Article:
Chilean Apple Crop Shows Slightly Smaller Fruit Size


Vanguard is sharing an update on the Chilean apple crop. The country’s apple harvest has started with the Fuji variety, and the first vessels carrying exports have departed. So far, this variety is showing signs of slightly smaller sizing than last season, concentrating between 80-88-100 sizes. There are around 32,300 total hectares of apple trees planted in Chile. Of this number, around 4,550 hectares are Fujis, expecting to export around 88,000-92,000 tons of fruit, or 4.5 million boxes.

Condition and quality
This past season, Chile faced very high temperatures, especially in cities located further north in the production regions (VI Region). These high temperatures added to the drought that has impacted Chile for the past decade. “This water stress, combined with higher temperatures, could lead to smaller fruit size,” according to Vanguard’s update. “In addition, some quality defects such as bitter pit, lenticel spots, or water core and sunburn seem to be a bit more severe than observed in past years.”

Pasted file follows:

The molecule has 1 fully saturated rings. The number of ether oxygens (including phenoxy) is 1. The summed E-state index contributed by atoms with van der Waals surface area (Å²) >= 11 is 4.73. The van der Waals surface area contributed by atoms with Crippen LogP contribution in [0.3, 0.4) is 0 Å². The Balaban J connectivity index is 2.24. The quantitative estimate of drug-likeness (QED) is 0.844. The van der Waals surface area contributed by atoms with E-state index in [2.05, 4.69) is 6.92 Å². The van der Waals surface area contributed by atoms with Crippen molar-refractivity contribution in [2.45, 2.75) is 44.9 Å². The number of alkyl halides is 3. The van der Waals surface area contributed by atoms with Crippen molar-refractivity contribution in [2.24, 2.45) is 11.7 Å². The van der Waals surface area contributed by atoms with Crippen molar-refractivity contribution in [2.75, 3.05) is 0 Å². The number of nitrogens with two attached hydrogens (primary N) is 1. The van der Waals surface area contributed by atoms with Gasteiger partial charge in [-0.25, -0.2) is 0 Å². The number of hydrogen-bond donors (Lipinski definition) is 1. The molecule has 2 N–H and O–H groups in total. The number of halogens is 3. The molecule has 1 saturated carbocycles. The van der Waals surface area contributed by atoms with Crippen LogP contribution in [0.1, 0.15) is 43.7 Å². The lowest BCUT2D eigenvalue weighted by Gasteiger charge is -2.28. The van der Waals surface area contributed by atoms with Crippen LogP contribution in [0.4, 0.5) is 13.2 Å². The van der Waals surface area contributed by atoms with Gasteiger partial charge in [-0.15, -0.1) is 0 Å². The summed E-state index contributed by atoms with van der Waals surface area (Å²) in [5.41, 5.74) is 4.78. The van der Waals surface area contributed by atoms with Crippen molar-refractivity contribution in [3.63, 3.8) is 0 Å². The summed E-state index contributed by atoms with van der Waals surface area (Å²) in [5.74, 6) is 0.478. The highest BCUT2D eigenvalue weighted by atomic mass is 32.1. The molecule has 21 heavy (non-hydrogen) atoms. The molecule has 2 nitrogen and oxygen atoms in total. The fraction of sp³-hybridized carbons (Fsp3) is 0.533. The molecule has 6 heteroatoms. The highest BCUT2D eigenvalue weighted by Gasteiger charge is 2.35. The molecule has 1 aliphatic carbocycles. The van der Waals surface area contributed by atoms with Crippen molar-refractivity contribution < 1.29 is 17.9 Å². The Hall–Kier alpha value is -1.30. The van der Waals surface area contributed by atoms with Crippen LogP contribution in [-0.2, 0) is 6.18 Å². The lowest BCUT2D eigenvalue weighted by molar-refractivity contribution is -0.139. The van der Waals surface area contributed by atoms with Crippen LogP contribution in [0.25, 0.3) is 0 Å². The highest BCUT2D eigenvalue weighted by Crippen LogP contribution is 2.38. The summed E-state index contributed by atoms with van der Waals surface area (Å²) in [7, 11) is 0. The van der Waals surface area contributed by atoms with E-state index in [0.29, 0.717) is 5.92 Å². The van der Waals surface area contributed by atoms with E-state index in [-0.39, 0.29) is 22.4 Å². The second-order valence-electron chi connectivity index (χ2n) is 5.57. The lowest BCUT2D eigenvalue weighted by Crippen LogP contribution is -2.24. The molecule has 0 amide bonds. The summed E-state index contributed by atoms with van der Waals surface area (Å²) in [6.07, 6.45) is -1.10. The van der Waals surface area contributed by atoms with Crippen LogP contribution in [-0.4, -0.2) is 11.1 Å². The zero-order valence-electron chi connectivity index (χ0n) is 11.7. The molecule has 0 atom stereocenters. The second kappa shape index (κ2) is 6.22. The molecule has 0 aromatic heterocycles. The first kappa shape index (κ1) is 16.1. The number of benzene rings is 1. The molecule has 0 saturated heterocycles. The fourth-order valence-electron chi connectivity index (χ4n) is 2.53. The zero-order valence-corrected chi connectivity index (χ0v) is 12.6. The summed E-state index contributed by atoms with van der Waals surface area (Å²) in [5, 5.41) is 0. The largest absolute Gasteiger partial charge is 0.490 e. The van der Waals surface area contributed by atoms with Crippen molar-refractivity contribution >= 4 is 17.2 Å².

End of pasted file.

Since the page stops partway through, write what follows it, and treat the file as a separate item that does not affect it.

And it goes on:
Production volumes
Supply from the 2020 season is expected to show a 10-12 percent decrease from 2019. This means Chile should export around 625,000 – 650,000 tons of apples this year.

In addition to growing conditions this season, this decrease in production can be attributed to the loss of planted areas in Chile in the last few years. Last year, specifically, planted hectares decreased by 6 percent. “This is due partly by apple varietal replacement, but mostly by growers looking for more profitable crops to produce and sell such as cherries, berries, and nuts.”

However, this decrease in production doesn’t make a significant impact on Chile’s prominent position as an apple exporter. Apples continue to lead on the list of the most exported fruit from Chile, with the Royal Gala variety holding the highest quantity spot at 50%, followed by Pink Lady, Fuji, Granny Smith, and others, respectively.

By Fresh Plaza